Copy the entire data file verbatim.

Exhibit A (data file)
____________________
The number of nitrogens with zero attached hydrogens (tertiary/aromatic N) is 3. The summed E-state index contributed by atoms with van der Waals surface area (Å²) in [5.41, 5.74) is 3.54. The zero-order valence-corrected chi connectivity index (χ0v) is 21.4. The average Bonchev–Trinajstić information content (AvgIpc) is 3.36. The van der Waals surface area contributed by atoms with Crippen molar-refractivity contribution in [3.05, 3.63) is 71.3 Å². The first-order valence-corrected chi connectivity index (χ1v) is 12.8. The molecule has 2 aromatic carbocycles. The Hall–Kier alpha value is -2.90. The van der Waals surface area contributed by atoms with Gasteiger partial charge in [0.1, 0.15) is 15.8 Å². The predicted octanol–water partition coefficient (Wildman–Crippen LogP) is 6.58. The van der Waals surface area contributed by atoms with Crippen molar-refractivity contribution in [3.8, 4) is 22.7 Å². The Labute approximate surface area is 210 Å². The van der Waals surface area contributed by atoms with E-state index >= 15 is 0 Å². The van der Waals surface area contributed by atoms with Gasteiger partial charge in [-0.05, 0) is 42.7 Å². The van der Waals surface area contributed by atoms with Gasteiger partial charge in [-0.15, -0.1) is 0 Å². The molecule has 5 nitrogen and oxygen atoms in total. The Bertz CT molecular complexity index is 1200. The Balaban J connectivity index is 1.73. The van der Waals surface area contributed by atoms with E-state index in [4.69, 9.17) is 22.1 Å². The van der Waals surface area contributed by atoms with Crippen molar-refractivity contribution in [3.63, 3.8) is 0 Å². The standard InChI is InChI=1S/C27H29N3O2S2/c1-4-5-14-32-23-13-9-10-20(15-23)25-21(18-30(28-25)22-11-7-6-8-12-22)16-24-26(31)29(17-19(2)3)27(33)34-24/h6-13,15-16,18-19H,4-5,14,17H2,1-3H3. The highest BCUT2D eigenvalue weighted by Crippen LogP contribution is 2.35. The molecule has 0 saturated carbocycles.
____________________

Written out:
The number of nitrogens with zero attached hydrogens (tertiary/aromatic N) is 3. The summed E-state index contributed by atoms with van der Waals surface area (Å²) in [5.41, 5.74) is 3.54. The zero-order valence-corrected chi connectivity index (χ0v) is 21.4. The average Bonchev–Trinajstić information content (AvgIpc) is 3.36. The van der Waals surface area contributed by atoms with Crippen molar-refractivity contribution in [3.05, 3.63) is 71.3 Å². The first-order valence-corrected chi connectivity index (χ1v) is 12.8. The molecule has 2 aromatic carbocycles. The Hall–Kier alpha value is -2.90. The van der Waals surface area contributed by atoms with Gasteiger partial charge in [0.1, 0.15) is 15.8 Å². The predicted octanol–water partition coefficient (Wildman–Crippen LogP) is 6.58. The van der Waals surface area contributed by atoms with Crippen molar-refractivity contribution in [3.8, 4) is 22.7 Å². The Labute approximate surface area is 210 Å². The van der Waals surface area contributed by atoms with E-state index >= 15 is 0 Å². The van der Waals surface area contributed by atoms with Gasteiger partial charge in [-0.05, 0) is 42.7 Å². The van der Waals surface area contributed by atoms with Gasteiger partial charge in [-0.15, -0.1) is 0 Å². The molecule has 5 nitrogen and oxygen atoms in total. The Bertz CT molecular complexity index is 1200. The Balaban J connectivity index is 1.73. The van der Waals surface area contributed by atoms with E-state index in [4.69, 9.17) is 22.1 Å². The van der Waals surface area contributed by atoms with Crippen molar-refractivity contribution in [3.63, 3.8) is 0 Å². The standard InChI is InChI=1S/C27H29N3O2S2/c1-4-5-14-32-23-13-9-10-20(15-23)25-21(18-30(28-25)22-11-7-6-8-12-22)16-24-26(31)29(17-19(2)3)27(33)34-24/h6-13,15-16,18-19H,4-5,14,17H2,1-3H3. The highest BCUT2D eigenvalue weighted by Crippen LogP contribution is 2.35. The molecule has 0 saturated carbocycles.